The Financial Times reports
the White House on Tuesday confirmed that Gordon England, deputy defence secretary, sent a memorandum to senior defence officials and military officers last week, telling them that Common article III of the Geneva Convention — which prohibits inhumane treatment of prisoners and requires certain basic legal rights at trial — would apply to all detainees held in US military custody.
The Administration is knuckling under to the Supreme Court’s preposterous application of Geneva Convention status in Hamdan.
As in Brown, the Hamdan decision takes a leap of faith in the legitimacy of particular justices’ self-righteous moral intuitions as a basis for overruling objective law, counting on the sentimentality of the general public to affirm politically over time the Court’s decision.
There is a difference, though. The Brown decision was made at a time when state segregation represented a strange anachronism, when the laws under scrutiny were nearly universally despised, when the legal fruit was already overripe and ready to drop off the vine of its own accord.
The principle of reciprocity in the laws and usages of war has considerably greater vitality and reason behind it than Jim Crow ever did. The entire point of the Geneva Convention is to encourage humane treatment of prisoners of war on the basis of reciprocity. Signing the Convention is a promise that, if you do not abuse our soldiers who fall into your hands, we will also spare yours.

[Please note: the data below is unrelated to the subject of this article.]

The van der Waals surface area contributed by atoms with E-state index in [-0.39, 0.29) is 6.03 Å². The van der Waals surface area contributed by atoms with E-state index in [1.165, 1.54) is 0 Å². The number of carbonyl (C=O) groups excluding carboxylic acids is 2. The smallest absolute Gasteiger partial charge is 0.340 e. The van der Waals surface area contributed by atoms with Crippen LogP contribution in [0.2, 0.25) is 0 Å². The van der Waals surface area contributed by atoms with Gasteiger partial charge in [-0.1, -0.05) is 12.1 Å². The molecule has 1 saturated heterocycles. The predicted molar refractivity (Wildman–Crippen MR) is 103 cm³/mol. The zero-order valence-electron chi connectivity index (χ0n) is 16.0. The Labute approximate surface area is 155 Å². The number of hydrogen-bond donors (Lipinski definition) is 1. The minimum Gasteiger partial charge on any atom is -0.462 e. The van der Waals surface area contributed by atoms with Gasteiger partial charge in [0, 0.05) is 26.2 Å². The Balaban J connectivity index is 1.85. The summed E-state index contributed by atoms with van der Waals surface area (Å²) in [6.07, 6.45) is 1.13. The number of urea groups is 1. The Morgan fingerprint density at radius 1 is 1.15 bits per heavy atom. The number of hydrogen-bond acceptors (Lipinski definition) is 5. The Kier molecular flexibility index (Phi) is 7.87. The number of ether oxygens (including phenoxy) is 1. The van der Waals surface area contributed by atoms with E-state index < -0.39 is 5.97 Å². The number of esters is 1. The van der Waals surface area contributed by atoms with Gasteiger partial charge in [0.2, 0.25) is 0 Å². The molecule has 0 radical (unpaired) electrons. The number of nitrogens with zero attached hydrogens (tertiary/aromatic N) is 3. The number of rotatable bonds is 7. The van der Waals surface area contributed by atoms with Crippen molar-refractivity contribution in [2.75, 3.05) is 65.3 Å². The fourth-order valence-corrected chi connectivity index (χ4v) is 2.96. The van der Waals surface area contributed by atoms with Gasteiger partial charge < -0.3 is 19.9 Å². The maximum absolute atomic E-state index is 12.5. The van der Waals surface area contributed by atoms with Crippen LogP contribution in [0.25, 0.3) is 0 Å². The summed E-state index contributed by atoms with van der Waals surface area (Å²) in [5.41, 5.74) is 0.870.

Justice Stevens’ generosity in the awarding of honorable status, rights, and protections to illegal combatants really represents a fraudulent check written at the expense of American fighting men.
When Justice Stevens effeminately promises that illegal combatants, terrorists, murderers, and brigands will all be treated as honorable adversaries, attempting to preclude the American fighting man, exposed to the hazard of falling alive into the hands of a merciless and barbarous enemy, from punishing violations of the customs and usages of war, he goes far beyond his own legitimate perogative. The decision to spare this enemy’s life, or that, belongs to the man who bested him, not to some theorist and scribbler sitting in a marble building in the District of Columbia.
In WWII, my father served in the USMC on Guadalcanal. He told me that the Japanese had people able to speak English, and in the long tropical nights, the Japanese forces would amuse themselves by imitating the pleas for assistance of a wounded American lying helpless between the fighting lines. Naive young Marines often had to be restrained physically from climbing out their foxholes and dashing off into the night to the rescue of their miserable and suffering fellow Marine. Every now and then, an individual hero would break free, and go out there. They always found him the next day, crucified with Japanese bayonets to a palm tree, his reproductive organs cut off and stuffed insultingly in his mouth. The Marines on Guadalcanal consequently took no Japanese prisoners, except for the purpose of short and forcible interrogation.
In today’s absurd world, bourgeois lawyers, safe in the United States and far from the fighting (who know nothing of war) would interpose their own opinions and emotions between the just revenge of American fighting men and a cowardly and dishonorable enemy.
The answer to Justice Stevens is simple. US forces will need to be certain to take no illegal combatants alive.